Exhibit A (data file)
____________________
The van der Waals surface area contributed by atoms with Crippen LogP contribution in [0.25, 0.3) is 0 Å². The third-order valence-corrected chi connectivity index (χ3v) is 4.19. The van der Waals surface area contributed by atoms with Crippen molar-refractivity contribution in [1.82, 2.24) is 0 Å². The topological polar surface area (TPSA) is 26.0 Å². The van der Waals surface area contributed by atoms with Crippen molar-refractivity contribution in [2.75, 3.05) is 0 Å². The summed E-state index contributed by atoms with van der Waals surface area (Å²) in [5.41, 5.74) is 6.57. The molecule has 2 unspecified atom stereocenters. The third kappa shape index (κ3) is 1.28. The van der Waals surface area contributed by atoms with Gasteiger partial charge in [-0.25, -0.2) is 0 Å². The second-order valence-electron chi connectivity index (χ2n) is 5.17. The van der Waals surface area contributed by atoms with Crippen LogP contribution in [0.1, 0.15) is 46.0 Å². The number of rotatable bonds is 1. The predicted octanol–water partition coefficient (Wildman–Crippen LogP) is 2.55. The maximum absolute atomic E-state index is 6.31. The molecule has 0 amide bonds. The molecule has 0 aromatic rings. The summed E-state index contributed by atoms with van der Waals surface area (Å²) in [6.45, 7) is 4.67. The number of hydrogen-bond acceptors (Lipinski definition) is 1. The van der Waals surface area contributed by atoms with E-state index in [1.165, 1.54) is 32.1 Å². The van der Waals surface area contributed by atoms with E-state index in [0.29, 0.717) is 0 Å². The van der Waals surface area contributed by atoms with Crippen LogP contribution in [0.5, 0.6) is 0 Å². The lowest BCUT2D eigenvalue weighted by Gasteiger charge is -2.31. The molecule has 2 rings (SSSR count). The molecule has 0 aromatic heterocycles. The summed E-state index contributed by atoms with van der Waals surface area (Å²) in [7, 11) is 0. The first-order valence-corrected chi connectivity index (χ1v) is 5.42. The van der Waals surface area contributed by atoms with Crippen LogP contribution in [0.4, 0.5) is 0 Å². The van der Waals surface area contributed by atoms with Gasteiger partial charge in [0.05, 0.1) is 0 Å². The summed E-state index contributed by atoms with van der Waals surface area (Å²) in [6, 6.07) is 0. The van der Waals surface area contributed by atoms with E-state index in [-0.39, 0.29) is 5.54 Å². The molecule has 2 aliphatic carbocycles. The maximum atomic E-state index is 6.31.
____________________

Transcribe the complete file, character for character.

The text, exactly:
The van der Waals surface area contributed by atoms with Crippen LogP contribution in [0.25, 0.3) is 0 Å². The third-order valence-corrected chi connectivity index (χ3v) is 4.19. The van der Waals surface area contributed by atoms with Crippen molar-refractivity contribution in [1.82, 2.24) is 0 Å². The topological polar surface area (TPSA) is 26.0 Å². The van der Waals surface area contributed by atoms with Crippen molar-refractivity contribution in [2.75, 3.05) is 0 Å². The summed E-state index contributed by atoms with van der Waals surface area (Å²) in [5.41, 5.74) is 6.57. The molecule has 2 unspecified atom stereocenters. The third kappa shape index (κ3) is 1.28. The van der Waals surface area contributed by atoms with Gasteiger partial charge in [-0.25, -0.2) is 0 Å². The second-order valence-electron chi connectivity index (χ2n) is 5.17. The van der Waals surface area contributed by atoms with Crippen LogP contribution in [0.1, 0.15) is 46.0 Å². The number of rotatable bonds is 1. The predicted octanol–water partition coefficient (Wildman–Crippen LogP) is 2.55. The maximum absolute atomic E-state index is 6.31. The molecule has 0 amide bonds. The molecule has 0 aromatic rings. The summed E-state index contributed by atoms with van der Waals surface area (Å²) in [6.45, 7) is 4.67. The number of hydrogen-bond acceptors (Lipinski definition) is 1. The van der Waals surface area contributed by atoms with E-state index in [1.165, 1.54) is 32.1 Å². The van der Waals surface area contributed by atoms with E-state index in [0.29, 0.717) is 0 Å². The van der Waals surface area contributed by atoms with Crippen LogP contribution in [0.5, 0.6) is 0 Å². The lowest BCUT2D eigenvalue weighted by Gasteiger charge is -2.31. The molecule has 2 rings (SSSR count). The molecule has 0 aromatic heterocycles. The summed E-state index contributed by atoms with van der Waals surface area (Å²) in [7, 11) is 0. The first-order valence-corrected chi connectivity index (χ1v) is 5.42. The van der Waals surface area contributed by atoms with Crippen LogP contribution in [0.4, 0.5) is 0 Å². The van der Waals surface area contributed by atoms with Gasteiger partial charge in [0.05, 0.1) is 0 Å². The summed E-state index contributed by atoms with van der Waals surface area (Å²) in [6, 6.07) is 0. The van der Waals surface area contributed by atoms with E-state index in [-0.39, 0.29) is 5.54 Å². The molecule has 2 aliphatic carbocycles. The maximum atomic E-state index is 6.31.